end to isis-inspired attacks against the west. norah. >> o'donnell: david martin at the pentagon, thank you. now to the presidential campaign, race has once again become an issue after a supporter of donald trump posted and apologized for a tweet he now acknowledges was offensive. here's major garrett. >> reporter: donald trump's surrogate and adviser pastor mark burns called this tweeted cartoon of hillary clinton in black face a mistake and told us the backlash took him by surprise. >> i did not think it was going to be this big of a deal because, you know, there are so many more things that are-- that are more offensive than a cartoon. >> reporter: the episode set social media afire, and again raised questions about the trump campaign's approach to race and minority outreach. after first defending the cartoon, burns told us it was out of bounds. >> i regret the offensiveness of the black face. the black face is very offensive. it does not belong in our
american culture. >> reporter: among trump supporters, burns is cheered as a harsh critic of clinton and a welcome african american counter-point to the black lives matter movement. >> all lives matter! >> reporter: he helped organize a trump visit to an african american church on saturday in detroit. charges of racial insensitivity are nothing new to trump's campaign. they reached a fever pitch when trump said an american-born federal judge could not fairly oversee a fraud case brought against trump university because of the judge's mexican heritage. another racial complication-- david duke. the former ku klux klan grand wizard and frequent political candidate used a robocall to associate his long-shot u.s. senate campaign with trump. >> reporter: trump's campaign disavowed duke's campaign gimmick. norah, here in phoenix tomorrow,
trump will deliver a speak on immigration policy. advisers insist it will include details on deportation. after days of wobbly words, these same advisers also insist trump will promise to carry out mass deportations. >> o'donnell: all right, we will see. major garrett, thank you so much. and trump is turning up the heat on hillary clinton to hold a news conference. nancy cordes has that story. >> reporter: as clinton courted donors in the exclusive hamptons today, the trump campaign blasted out what has become a daily update, hiding hillary day 269. they were referring to the nine months since clinton's last full-fledged press conference, a gap that has not gone unnoticed by the press or trump himself. >> no press conference in, what, 255 days, or something like that. >> reporter: clinton has given no reason for the delay. >> is that something you're going to remedy soon? >> oh, i'm sure we will. >> reporter: nor have her top aides. >> we'll have a press conference when we want to have a press conference. there's no problem with that. >> the real question here is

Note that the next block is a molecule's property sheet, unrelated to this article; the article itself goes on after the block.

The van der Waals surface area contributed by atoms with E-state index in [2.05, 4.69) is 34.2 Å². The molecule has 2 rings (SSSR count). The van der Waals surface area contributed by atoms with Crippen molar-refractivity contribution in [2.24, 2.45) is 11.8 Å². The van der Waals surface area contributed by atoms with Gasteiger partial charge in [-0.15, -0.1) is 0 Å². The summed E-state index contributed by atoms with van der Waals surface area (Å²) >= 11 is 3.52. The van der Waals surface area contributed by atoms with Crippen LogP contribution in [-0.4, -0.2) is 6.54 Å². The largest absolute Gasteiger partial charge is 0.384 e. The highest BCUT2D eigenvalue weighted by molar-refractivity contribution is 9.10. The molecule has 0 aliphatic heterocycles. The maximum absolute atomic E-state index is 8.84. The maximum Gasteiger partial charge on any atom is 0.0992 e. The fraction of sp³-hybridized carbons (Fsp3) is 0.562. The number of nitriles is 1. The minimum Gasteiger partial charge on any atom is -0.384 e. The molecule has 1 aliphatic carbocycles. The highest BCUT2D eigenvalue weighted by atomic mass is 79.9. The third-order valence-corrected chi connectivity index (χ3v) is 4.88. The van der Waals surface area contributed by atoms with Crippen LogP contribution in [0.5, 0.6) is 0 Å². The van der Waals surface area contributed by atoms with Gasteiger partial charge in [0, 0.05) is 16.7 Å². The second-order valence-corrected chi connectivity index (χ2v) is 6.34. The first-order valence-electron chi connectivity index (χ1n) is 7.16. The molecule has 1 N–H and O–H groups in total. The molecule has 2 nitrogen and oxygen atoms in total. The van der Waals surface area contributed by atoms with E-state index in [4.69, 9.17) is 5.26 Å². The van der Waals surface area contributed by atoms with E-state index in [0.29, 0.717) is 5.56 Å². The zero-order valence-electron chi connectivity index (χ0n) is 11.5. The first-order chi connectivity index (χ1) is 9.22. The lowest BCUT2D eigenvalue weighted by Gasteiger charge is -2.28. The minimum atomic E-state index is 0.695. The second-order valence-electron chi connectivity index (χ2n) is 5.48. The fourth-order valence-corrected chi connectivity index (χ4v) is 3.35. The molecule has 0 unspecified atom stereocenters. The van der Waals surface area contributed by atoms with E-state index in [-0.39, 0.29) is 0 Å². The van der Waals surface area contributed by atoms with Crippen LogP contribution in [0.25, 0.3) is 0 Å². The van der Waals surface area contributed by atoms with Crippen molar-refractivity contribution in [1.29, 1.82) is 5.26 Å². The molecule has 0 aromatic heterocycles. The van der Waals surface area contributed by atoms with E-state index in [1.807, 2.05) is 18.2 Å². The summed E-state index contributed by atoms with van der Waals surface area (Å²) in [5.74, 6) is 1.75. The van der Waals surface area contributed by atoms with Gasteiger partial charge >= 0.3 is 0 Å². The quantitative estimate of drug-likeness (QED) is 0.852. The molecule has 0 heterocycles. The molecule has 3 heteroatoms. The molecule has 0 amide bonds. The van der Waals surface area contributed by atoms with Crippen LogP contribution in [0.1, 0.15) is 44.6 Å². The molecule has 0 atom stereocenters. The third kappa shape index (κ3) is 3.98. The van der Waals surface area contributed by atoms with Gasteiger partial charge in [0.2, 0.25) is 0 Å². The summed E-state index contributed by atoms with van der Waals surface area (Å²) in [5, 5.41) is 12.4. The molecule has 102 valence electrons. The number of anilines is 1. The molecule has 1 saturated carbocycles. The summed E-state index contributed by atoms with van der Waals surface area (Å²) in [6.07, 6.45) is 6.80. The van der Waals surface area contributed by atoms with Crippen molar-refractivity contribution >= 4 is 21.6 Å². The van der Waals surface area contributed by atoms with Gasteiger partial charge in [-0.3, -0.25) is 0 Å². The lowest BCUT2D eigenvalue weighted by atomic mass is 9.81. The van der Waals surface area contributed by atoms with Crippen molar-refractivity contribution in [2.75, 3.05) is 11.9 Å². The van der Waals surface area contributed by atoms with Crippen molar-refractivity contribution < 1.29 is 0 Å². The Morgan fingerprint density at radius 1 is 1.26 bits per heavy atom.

whether secretary clinton has been taking questions from reporters, which she absolutely has. >> reporter: unless those reporters are the ones who cover her every day. >> thank you. >> madam, secretary, do you have time-- >> reporter: their shouted questions tend to do unanswered. it's not unusual for candidates in the lead to try to run out the clock. in late 2008, then-senator obama drew flak for ducking his traveling press but speaking to "extra." >> senator, nice to see you. >> reporter: and "the daily show." >> are you concerned that you may go into the voting booth and-- ( laughter ) >> i won't know what to do. >> your white half will all of a sudden decide, "i can't do this!" >> yeah, it's a problem. >> reporter: clinton may also be trying to avoid uncomfortable questions about her e-mails and the clinton foundation. even she acknowledged in one of two interviews last week, that her answers on those topics, norah, can end up sounding sometimes like excuses. >> o'donnell: nancy cordes
thank you so much. some primary elections of note, tonight. in florida marco rubio and debbie wasserman schultz are being challenge forward renomination. so is republican senator john mccain in arizona. and there is word hackers may be trying to disrupt u.s. elections. jeff pegues reports the f.b.i. is warning state officials to boost security. >> reporter: the f.b.i. alert dated august 18 says cyber criminals gained access to the election web sites of two states. those states were arizona and illinois. in illinois, the information of about 90,000 voters was breached with a majority of the data exfiltration occurring in mid-july. officials there say hackers may have downloaded the name, date of birth, drivers license number and partial social security nives voters. >> someone did finally get in. >> reporter: ken menzel, the general counsel of the illinois board of elections, says the attack will not affect the november election. >> we're highly confident that
no records were deleted or ooulterred or add, and even had they been so, the system we have in place would have corrected that. >> reporter: investigators tell cbs news that the hack appears to be connected to the russian government. just last month, u.s. officials tied russia to a hack at several democratic organizations, including the democratic national committee. in a letter to f.b.i. director james comey, senate minority leader harry reid said he was concerned about the threat of the russian government tampering in our presidential election and attempting to falsify official election results. today, f.b.i. director james comey did not assign blame but did lay down a warning about the hacking. >> we take very seriously any effort by any actor, including nation states, to influence the conduct of affairs in our country, whether that's an election or something else. >> reporter: a government official acknowledges that the
department of homeland security got a "late start" protecting election systems from a cyber attack. as for the motive, norah, experts see this latest intrusion as another way for russia to thumb its nose at the u.s. >> o'donnell: jeff pegues, thank you so much. coming up next on the cbs evening news, federal regulators want to limit the speed of big rigs. not everyone is happy with the plan.